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Massachusetts Liberal

Observations on politics, the media and life in Massachusetts and beyond from the left side of the road.

Monday, August 02, 2010

Let the finger-pointing begin

The Great and General Court has headed out of town and the political recriminations and the analyses have begun. But looking beyond casinos, what's the outlook for Deval Patrick and Democratic legislators?

A decent number of accomplishments on which to run actually, plus a campaign theme for Patrick that clearly puts him in the position of saying he can get results while standing up for what he believes.

It's no surprise that Tim Cahill and Charlie Baker immediately came out with statements ripping Patrick for the legislative stand-off (although it is surprising the Globe could not get a Cahill statement).

Nor is the political analysis of the risks and rewards of the Patrick strategy much different from what has appeared here or here.

But Patrick has a much broader record on which to run, provided he brings his A-game to the campaign. And the centerpiece of that record is the love-hate relationship with lawmakers, an ability to get things done while holding the line of excesses of a legislative body that had almost as many indictments and scandals as significant accomplishments.

For starters, there are the victories for ethics, pension and transportation reform last year to go with at criminal records reform, an economic development package and a limited health care cost control measure this year (subscription required).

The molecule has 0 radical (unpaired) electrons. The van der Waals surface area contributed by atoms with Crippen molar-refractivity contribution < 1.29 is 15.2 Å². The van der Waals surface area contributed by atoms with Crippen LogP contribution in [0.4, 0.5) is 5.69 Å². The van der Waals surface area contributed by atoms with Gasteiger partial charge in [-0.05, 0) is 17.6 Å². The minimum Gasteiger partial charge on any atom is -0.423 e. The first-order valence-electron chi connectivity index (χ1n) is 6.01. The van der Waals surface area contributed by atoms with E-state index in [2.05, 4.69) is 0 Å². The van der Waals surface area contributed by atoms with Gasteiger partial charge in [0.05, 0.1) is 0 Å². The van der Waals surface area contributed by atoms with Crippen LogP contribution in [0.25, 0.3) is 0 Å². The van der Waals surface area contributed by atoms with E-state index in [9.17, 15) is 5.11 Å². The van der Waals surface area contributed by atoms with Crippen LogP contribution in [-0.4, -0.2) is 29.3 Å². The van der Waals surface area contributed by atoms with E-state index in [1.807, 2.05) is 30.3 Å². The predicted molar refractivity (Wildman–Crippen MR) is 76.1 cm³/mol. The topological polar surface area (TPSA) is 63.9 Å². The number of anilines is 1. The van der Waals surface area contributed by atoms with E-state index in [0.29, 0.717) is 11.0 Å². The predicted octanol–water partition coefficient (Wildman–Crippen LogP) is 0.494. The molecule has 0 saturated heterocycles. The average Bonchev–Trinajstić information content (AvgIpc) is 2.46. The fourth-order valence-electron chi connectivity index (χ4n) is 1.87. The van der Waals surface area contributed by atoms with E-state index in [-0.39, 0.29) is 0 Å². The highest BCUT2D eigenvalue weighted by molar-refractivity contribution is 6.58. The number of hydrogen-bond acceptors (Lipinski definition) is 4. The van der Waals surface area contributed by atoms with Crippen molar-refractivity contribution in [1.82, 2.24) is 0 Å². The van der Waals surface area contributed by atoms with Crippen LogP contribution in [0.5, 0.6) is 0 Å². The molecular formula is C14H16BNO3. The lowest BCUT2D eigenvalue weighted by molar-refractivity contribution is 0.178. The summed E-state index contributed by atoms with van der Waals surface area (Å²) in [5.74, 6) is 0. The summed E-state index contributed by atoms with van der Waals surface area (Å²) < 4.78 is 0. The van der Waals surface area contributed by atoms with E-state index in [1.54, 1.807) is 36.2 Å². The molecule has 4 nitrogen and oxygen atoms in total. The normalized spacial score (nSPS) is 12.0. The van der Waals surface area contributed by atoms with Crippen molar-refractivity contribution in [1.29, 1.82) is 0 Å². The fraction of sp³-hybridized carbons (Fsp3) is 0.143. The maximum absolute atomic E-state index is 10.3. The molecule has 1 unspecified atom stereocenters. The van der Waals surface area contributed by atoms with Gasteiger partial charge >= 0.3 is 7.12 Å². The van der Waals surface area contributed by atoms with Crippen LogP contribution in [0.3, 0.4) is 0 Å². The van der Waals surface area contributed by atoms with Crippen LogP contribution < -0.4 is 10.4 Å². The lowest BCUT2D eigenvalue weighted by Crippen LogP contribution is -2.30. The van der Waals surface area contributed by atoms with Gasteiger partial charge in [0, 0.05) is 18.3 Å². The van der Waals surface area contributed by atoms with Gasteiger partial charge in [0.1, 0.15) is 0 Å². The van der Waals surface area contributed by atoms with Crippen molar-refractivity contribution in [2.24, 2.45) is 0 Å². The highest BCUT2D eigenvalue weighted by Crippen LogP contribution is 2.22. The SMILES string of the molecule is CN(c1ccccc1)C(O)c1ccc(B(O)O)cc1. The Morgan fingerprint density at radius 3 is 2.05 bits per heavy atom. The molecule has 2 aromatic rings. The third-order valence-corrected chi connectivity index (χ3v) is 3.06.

And by standing his ground and saying no to casinos after lawmakers failed to deliver the full package of bills he sought, Patrick also gains.

Running against the Legislature has clearly been an arrow in Patrick's quiver ever since Sal DiMasi quashed casinos (and any of jobs Robert DeLeo has been touting) in the first two years of the term. Look for DiMasi and his indictment to be a theme of the campaign in some shape or form.

Toss in the names Dianne Wilkerson, Jim Marzilli and Anthony Galluccio and lawmakers are going to have a hard time on their own in a climate when voters are sick of the status quo.

Not that the campaign will be a cakewalk for Patrick, who carries significant liabilities into the contest, starting with the fact he held the keys to the Corner Office when the Great recession hit.

So expect to hear a lot about how the Massachusetts economy has grown twice as fast as the nation's as we dig out of the Republican-inspired collapse.

But the biggest wild card is the one never spoken out loud: how Baker, despite a year on the campaign trail and all the political wind at his back, has failed to capitalize.

Unless or until he does, Patrick holds the cards. Just like he does with the Legislature.

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2 Comments:

Anonymous Anonymous said...

I'm concerned that DeLeo and his pro-casino leadership will work against Patrick's reelection, just like Finneran and his gang did, costing Harshbarger the race for governor some years ago.

August 02, 2010 11:20 AM  
Blogger Peter Porcupine said...

Mass - you need to examine more than the TITLE of the Transportation Bill before you run on it.

It takes all MA transit and places it into a single entity - but not under the direct control of the Governor, but under a five person board. In short, they didn't fold Mass Turnpike into Mass Highway - they took Highway and RMV, AND Mass Aeronatics, etc. - and folded THEM into Mass Turnpike. Outside the purview of the State Auditor, too.

They also took ALL the transit agencies OFF THE BOOKS - there is now no direct appropriation but all the agencies will now be funded with bonds and grants (!?!).

And as far a eliminating redundancies in agencies goes? The first act of the new DOT was to go from 5 highway districts to 6 highway districts, creating a whole new district complete with new staffing.

'Reform' in the Patrick administration may mean change, but it isn't necessarily change for the better. Which is perhaps why you hear so little about it from him.

August 02, 2010 3:13 PM  

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